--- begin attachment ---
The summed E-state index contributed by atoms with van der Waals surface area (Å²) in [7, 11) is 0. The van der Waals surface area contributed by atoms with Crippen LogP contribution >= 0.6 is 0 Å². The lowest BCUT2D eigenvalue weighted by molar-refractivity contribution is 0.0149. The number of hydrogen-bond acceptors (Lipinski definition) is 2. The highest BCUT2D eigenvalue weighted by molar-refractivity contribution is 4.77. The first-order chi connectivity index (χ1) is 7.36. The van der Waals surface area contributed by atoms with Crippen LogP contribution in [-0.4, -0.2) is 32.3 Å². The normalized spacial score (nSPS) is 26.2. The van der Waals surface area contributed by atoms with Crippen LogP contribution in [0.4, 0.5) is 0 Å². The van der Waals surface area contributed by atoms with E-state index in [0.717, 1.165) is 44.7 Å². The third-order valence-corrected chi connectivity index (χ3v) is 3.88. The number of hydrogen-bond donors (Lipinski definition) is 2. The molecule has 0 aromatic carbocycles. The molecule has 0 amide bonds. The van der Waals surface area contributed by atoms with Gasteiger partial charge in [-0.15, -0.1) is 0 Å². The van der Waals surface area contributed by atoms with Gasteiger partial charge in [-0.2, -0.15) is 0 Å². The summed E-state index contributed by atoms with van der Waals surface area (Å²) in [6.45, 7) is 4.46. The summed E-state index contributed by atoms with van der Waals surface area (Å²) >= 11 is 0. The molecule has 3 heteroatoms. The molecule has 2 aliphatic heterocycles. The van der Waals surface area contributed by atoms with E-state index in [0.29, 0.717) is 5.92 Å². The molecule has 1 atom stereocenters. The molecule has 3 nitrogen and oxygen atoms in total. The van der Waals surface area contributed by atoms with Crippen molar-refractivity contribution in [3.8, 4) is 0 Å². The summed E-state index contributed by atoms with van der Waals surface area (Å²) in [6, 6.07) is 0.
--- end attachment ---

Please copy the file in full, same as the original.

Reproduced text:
The summed E-state index contributed by atoms with van der Waals surface area (Å²) in [7, 11) is 0. The van der Waals surface area contributed by atoms with Crippen LogP contribution >= 0.6 is 0 Å². The lowest BCUT2D eigenvalue weighted by molar-refractivity contribution is 0.0149. The number of hydrogen-bond acceptors (Lipinski definition) is 2. The highest BCUT2D eigenvalue weighted by molar-refractivity contribution is 4.77. The first-order chi connectivity index (χ1) is 7.36. The van der Waals surface area contributed by atoms with Crippen LogP contribution in [-0.4, -0.2) is 32.3 Å². The normalized spacial score (nSPS) is 26.2. The van der Waals surface area contributed by atoms with Crippen LogP contribution in [0.4, 0.5) is 0 Å². The van der Waals surface area contributed by atoms with E-state index in [0.717, 1.165) is 44.7 Å². The third-order valence-corrected chi connectivity index (χ3v) is 3.88. The number of hydrogen-bond donors (Lipinski definition) is 2. The molecule has 0 aromatic carbocycles. The molecule has 0 amide bonds. The van der Waals surface area contributed by atoms with Gasteiger partial charge in [-0.15, -0.1) is 0 Å². The van der Waals surface area contributed by atoms with Gasteiger partial charge in [-0.2, -0.15) is 0 Å². The summed E-state index contributed by atoms with van der Waals surface area (Å²) in [6.45, 7) is 4.46. The summed E-state index contributed by atoms with van der Waals surface area (Å²) >= 11 is 0. The molecule has 3 heteroatoms. The molecule has 2 aliphatic heterocycles. The van der Waals surface area contributed by atoms with E-state index in [0.29, 0.717) is 5.92 Å². The molecule has 1 atom stereocenters. The molecule has 3 nitrogen and oxygen atoms in total. The van der Waals surface area contributed by atoms with Crippen molar-refractivity contribution in [3.8, 4) is 0 Å². The summed E-state index contributed by atoms with van der Waals surface area (Å²) in [6, 6.07) is 0.